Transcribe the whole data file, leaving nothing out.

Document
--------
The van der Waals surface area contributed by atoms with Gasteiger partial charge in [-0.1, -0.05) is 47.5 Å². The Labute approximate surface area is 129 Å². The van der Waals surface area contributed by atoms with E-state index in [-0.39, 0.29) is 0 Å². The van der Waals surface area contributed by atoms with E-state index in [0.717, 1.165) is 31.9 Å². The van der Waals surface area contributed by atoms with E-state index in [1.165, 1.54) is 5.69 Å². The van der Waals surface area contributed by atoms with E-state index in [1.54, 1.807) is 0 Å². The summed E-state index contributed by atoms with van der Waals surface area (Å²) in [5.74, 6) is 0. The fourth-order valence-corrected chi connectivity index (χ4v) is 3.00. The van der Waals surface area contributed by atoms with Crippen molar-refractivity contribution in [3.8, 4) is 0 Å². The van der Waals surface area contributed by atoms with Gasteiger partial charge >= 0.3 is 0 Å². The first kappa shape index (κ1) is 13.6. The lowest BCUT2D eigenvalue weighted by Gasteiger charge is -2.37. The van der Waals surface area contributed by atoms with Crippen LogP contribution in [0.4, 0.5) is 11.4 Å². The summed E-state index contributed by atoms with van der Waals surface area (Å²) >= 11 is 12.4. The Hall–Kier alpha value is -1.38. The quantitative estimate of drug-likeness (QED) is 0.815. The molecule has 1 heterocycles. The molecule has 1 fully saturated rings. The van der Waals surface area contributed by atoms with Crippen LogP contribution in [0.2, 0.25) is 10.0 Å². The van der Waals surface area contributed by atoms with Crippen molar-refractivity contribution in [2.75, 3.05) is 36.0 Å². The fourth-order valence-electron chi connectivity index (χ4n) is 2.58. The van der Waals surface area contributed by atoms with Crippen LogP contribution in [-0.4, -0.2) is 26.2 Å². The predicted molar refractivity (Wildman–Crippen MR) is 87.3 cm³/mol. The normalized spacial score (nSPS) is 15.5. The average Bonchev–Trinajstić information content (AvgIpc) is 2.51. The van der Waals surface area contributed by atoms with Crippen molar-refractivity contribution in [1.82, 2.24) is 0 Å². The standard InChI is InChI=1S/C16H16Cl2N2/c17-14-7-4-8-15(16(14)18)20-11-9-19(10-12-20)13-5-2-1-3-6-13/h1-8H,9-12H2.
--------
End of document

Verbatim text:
The van der Waals surface area contributed by atoms with Gasteiger partial charge in [-0.1, -0.05) is 47.5 Å². The Labute approximate surface area is 129 Å². The van der Waals surface area contributed by atoms with E-state index in [-0.39, 0.29) is 0 Å². The van der Waals surface area contributed by atoms with E-state index in [0.717, 1.165) is 31.9 Å². The van der Waals surface area contributed by atoms with E-state index in [1.165, 1.54) is 5.69 Å². The van der Waals surface area contributed by atoms with E-state index in [1.54, 1.807) is 0 Å². The summed E-state index contributed by atoms with van der Waals surface area (Å²) in [5.74, 6) is 0. The fourth-order valence-corrected chi connectivity index (χ4v) is 3.00. The van der Waals surface area contributed by atoms with Crippen molar-refractivity contribution in [3.8, 4) is 0 Å². The van der Waals surface area contributed by atoms with Gasteiger partial charge >= 0.3 is 0 Å². The first kappa shape index (κ1) is 13.6. The lowest BCUT2D eigenvalue weighted by Gasteiger charge is -2.37. The van der Waals surface area contributed by atoms with Crippen LogP contribution in [0.4, 0.5) is 11.4 Å². The summed E-state index contributed by atoms with van der Waals surface area (Å²) >= 11 is 12.4. The Hall–Kier alpha value is -1.38. The quantitative estimate of drug-likeness (QED) is 0.815. The molecule has 1 heterocycles. The molecule has 1 fully saturated rings. The van der Waals surface area contributed by atoms with Crippen LogP contribution in [0.2, 0.25) is 10.0 Å². The van der Waals surface area contributed by atoms with Crippen molar-refractivity contribution in [2.75, 3.05) is 36.0 Å². The fourth-order valence-electron chi connectivity index (χ4n) is 2.58. The van der Waals surface area contributed by atoms with Crippen LogP contribution in [-0.4, -0.2) is 26.2 Å². The predicted molar refractivity (Wildman–Crippen MR) is 87.3 cm³/mol. The normalized spacial score (nSPS) is 15.5. The average Bonchev–Trinajstić information content (AvgIpc) is 2.51. The van der Waals surface area contributed by atoms with Crippen molar-refractivity contribution in [1.82, 2.24) is 0 Å². The standard InChI is InChI=1S/C16H16Cl2N2/c17-14-7-4-8-15(16(14)18)20-11-9-19(10-12-20)13-5-2-1-3-6-13/h1-8H,9-12H2.